Sport 9: Spring 1992
Bede would recall it as having been in the evening of the day of his arrival that he was first interviewed by Dr Lardwrist. The doctor was a large man, a fat man who seemed to make a virtue of wearing very few clothes (shorts, jandals), but who set, nonetheless, a two-bar heater beaming the moment he had closed his surgery door. He smoked, too, with a relentless, a very oral fury.
'I have some notes here forwarded me by your previous physician, Heron. He mentions pancreatitis, malnutrition, asthma and . . . "a page 43 depressive anxiety state". In an ideal world, depression and anxiety would be mutually exclusive ills. Stand and open your mouth, please.'
Bede complied. Lardwrist knocked about in Bede's mouth with a spatula. When he had finished he resumed his seat.
'You have an alcoholic's denture, all neglect and ruin, though I'll bet you haven't had toothache in years. Any clap?'
'Excellent. You have confined yourself to bringing, and very creditably too, alone and unencumbered, yourself?'
'Yes,' replied Bede, catching on.
'Right. Well, I am here to see how I can help you. And I have a clue or two. Tell me; are you, on the whole, a happy man?'
'Yes. No. I try to be. I don't know.'
'Drink in the mornings?'
'Says here you half killed yourself.'
'A mechanical fault in the steering.'
'MOT gives you a phenomenal blood-alcohol reading.'
'I couldn't come right that day. And I remember the accident. If I'd been less jumpy I might . . .'
Lardwrist did not make notes. 'So what are you going to do?' he asked with sadness. 'With your tolerance still intact and your life all strewn behind you like so much jettisoned hope?' He paused. 'Tell me, what do you do for a living?'
'I'm a motor mechanic.'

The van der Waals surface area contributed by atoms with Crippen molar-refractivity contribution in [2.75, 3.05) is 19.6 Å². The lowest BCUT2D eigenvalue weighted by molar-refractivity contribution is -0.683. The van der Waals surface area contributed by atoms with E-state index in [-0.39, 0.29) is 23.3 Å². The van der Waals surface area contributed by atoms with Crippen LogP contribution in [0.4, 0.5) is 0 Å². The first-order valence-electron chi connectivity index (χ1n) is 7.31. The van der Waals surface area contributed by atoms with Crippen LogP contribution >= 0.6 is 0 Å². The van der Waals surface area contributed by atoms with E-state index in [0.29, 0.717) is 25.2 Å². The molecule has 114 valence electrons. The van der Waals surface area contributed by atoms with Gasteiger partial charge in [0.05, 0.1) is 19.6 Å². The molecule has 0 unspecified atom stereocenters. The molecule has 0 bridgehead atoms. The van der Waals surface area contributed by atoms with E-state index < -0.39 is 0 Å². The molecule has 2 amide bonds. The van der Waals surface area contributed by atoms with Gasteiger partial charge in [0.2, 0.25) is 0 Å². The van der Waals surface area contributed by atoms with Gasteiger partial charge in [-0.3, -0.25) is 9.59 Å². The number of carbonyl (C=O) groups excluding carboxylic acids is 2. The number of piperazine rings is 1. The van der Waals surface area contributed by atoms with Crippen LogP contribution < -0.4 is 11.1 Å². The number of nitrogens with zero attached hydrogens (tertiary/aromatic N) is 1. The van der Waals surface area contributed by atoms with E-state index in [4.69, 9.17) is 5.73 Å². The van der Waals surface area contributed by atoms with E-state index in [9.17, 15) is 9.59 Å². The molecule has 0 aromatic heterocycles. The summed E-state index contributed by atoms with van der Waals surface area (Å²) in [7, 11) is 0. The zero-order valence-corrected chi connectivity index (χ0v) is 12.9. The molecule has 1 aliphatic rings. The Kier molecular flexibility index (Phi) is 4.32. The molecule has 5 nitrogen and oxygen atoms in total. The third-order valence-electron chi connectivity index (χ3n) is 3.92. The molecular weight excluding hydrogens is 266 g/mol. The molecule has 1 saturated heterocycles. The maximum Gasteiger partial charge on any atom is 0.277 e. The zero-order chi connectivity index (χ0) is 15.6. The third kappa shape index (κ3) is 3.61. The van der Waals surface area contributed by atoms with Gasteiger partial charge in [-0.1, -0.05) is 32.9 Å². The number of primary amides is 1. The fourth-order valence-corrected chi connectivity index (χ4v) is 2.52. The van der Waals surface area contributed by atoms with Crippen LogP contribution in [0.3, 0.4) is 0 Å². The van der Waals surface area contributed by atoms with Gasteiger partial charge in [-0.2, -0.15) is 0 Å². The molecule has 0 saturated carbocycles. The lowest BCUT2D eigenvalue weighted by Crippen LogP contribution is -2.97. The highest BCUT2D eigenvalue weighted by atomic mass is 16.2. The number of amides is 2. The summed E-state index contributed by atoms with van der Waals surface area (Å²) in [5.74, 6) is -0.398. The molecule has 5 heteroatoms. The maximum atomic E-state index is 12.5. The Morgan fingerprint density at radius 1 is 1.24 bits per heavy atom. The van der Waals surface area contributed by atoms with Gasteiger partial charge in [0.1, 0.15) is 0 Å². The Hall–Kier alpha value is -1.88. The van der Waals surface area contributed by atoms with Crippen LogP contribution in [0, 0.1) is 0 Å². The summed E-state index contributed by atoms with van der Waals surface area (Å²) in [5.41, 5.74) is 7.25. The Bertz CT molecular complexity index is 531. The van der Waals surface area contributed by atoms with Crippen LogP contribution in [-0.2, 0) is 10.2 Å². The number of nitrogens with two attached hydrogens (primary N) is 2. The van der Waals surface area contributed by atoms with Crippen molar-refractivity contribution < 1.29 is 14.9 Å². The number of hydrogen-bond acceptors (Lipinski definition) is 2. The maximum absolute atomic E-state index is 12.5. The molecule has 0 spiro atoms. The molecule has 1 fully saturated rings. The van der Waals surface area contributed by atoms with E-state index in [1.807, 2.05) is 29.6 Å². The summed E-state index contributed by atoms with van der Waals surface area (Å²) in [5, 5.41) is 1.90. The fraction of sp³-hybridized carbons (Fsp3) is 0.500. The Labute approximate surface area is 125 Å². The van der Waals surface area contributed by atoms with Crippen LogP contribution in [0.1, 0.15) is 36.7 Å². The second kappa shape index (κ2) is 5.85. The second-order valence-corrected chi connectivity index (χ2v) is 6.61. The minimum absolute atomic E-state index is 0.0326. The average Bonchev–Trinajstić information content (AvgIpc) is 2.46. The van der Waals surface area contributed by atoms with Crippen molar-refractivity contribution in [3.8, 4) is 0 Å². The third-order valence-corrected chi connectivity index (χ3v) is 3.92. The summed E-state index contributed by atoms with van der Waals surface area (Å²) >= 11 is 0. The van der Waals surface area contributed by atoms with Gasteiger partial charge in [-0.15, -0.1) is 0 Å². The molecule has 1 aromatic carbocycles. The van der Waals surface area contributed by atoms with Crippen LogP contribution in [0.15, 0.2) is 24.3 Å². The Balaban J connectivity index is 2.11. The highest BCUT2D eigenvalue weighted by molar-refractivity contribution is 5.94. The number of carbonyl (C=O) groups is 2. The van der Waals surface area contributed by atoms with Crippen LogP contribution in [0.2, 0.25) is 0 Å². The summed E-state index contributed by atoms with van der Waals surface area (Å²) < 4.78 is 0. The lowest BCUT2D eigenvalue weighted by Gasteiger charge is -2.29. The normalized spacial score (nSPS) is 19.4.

'A good one?'
'And your age?'
'Buying your own home?'
'She got that.'
'I see. "She got that."'
'I'm not an alcoholic.'
'No?' Lardwrist paused again. He tapped his file at last and said, 'Says here you are, in this. Your tissues say you are.' He donned a pair of wide and page 44 gleaming bifocals. And looked at Bede like an owl, like an owl looking.
Bede was in bed in the dormitory when Greg came to his cubicle.
'I've just met the quack,' said Bede. 'Is he all there?'
'Very intelligent man, our quack.'
'Yes. I have to confess I thought so.'
Greg walked away to his own bed. Bede could see him undressing.
'Put it this way,' said Greg. 'He believes in this place, believes that it works. But not for the obvious reasons. He gives a little lecture. You'll hear it. It's all awash with aldehydes and endorphins and Christ knows what, and at the end he says, "But if all this was otherwise, you'd still be alcoholics." Yeah.' He stood folding his jeans, his long thighs white and amber in the gloom. 'Cereal and toast at seven, Bede,' he said. 'You know where to go?'
'Of course. Thanks.'
Earlier, Bede had unpacked and stowed his clothes, his few effects. There was a little desk on which he had disposed his shampoo, yellow radio and photograph of his daughter. He'd brought a chess-set and pieces. Perhaps Greg played. Though not every nerve in his body craved a drink, sleep would be impossible. No; what he felt was a suspension of intent. He knew, or thought he knew, that at some future time he would drink again, not moderately, in the company of friends. He saw their faces. It was as vague as that, as fatal. He knew it to be cowardly, embarking on a programme in the present with any sort of snide, secret reservation as to his conduct in the future. He could hear that the rain had stopped. He missed it. He wished it would return, interposing itself between him and the reality of his situation. He was superfluous to this place. It had no need of him. His engagement in its workings would be sterile and duplicitous. A door, a window, opened in his mind on something fragrant. He forgot his inability to weep and was soon asleep.